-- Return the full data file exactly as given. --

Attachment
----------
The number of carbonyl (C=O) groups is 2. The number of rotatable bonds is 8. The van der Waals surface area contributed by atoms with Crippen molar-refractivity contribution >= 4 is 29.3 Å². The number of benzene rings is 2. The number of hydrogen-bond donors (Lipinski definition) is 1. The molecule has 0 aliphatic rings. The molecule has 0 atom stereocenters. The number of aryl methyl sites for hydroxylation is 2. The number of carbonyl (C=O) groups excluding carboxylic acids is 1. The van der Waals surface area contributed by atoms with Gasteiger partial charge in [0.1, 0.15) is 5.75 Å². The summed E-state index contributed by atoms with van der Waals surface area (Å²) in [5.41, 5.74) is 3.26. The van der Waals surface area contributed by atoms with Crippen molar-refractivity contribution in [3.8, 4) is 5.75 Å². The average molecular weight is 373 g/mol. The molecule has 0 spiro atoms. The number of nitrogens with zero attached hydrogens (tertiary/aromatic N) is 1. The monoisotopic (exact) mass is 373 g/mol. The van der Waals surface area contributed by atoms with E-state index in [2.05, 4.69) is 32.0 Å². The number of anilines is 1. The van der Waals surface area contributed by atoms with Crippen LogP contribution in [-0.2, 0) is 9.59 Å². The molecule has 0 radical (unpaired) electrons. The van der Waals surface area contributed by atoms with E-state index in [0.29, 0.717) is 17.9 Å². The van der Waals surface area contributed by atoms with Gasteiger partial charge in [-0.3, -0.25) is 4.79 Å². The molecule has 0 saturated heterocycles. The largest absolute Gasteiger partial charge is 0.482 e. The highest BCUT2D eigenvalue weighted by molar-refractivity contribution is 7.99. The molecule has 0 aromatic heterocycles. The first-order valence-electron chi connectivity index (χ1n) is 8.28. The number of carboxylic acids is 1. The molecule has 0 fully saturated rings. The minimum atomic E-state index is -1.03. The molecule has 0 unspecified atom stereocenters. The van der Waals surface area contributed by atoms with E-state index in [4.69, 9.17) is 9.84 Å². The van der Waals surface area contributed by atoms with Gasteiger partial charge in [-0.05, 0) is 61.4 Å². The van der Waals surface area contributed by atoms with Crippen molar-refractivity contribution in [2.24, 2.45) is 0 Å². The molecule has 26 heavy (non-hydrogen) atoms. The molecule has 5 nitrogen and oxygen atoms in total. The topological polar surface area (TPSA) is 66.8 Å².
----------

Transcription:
The number of carbonyl (C=O) groups is 2. The number of rotatable bonds is 8. The van der Waals surface area contributed by atoms with Crippen molar-refractivity contribution >= 4 is 29.3 Å². The number of benzene rings is 2. The number of hydrogen-bond donors (Lipinski definition) is 1. The molecule has 0 aliphatic rings. The molecule has 0 atom stereocenters. The number of aryl methyl sites for hydroxylation is 2. The number of carbonyl (C=O) groups excluding carboxylic acids is 1. The van der Waals surface area contributed by atoms with Gasteiger partial charge in [0.1, 0.15) is 5.75 Å². The summed E-state index contributed by atoms with van der Waals surface area (Å²) in [5.41, 5.74) is 3.26. The van der Waals surface area contributed by atoms with Crippen molar-refractivity contribution in [3.8, 4) is 5.75 Å². The average molecular weight is 373 g/mol. The molecule has 0 spiro atoms. The number of nitrogens with zero attached hydrogens (tertiary/aromatic N) is 1. The monoisotopic (exact) mass is 373 g/mol. The van der Waals surface area contributed by atoms with E-state index in [2.05, 4.69) is 32.0 Å². The number of anilines is 1. The van der Waals surface area contributed by atoms with Crippen LogP contribution in [-0.2, 0) is 9.59 Å². The molecule has 0 radical (unpaired) electrons. The van der Waals surface area contributed by atoms with E-state index in [0.29, 0.717) is 17.9 Å². The van der Waals surface area contributed by atoms with Gasteiger partial charge in [-0.3, -0.25) is 4.79 Å². The molecule has 0 saturated heterocycles. The largest absolute Gasteiger partial charge is 0.482 e. The highest BCUT2D eigenvalue weighted by molar-refractivity contribution is 7.99. The molecule has 0 aromatic heterocycles. The first-order valence-electron chi connectivity index (χ1n) is 8.28. The number of carboxylic acids is 1. The molecule has 0 fully saturated rings. The minimum atomic E-state index is -1.03. The molecule has 0 unspecified atom stereocenters. The van der Waals surface area contributed by atoms with E-state index in [4.69, 9.17) is 9.84 Å². The van der Waals surface area contributed by atoms with Gasteiger partial charge in [-0.05, 0) is 61.4 Å². The van der Waals surface area contributed by atoms with Crippen molar-refractivity contribution in [2.24, 2.45) is 0 Å². The molecule has 26 heavy (non-hydrogen) atoms. The molecule has 5 nitrogen and oxygen atoms in total. The topological polar surface area (TPSA) is 66.8 Å².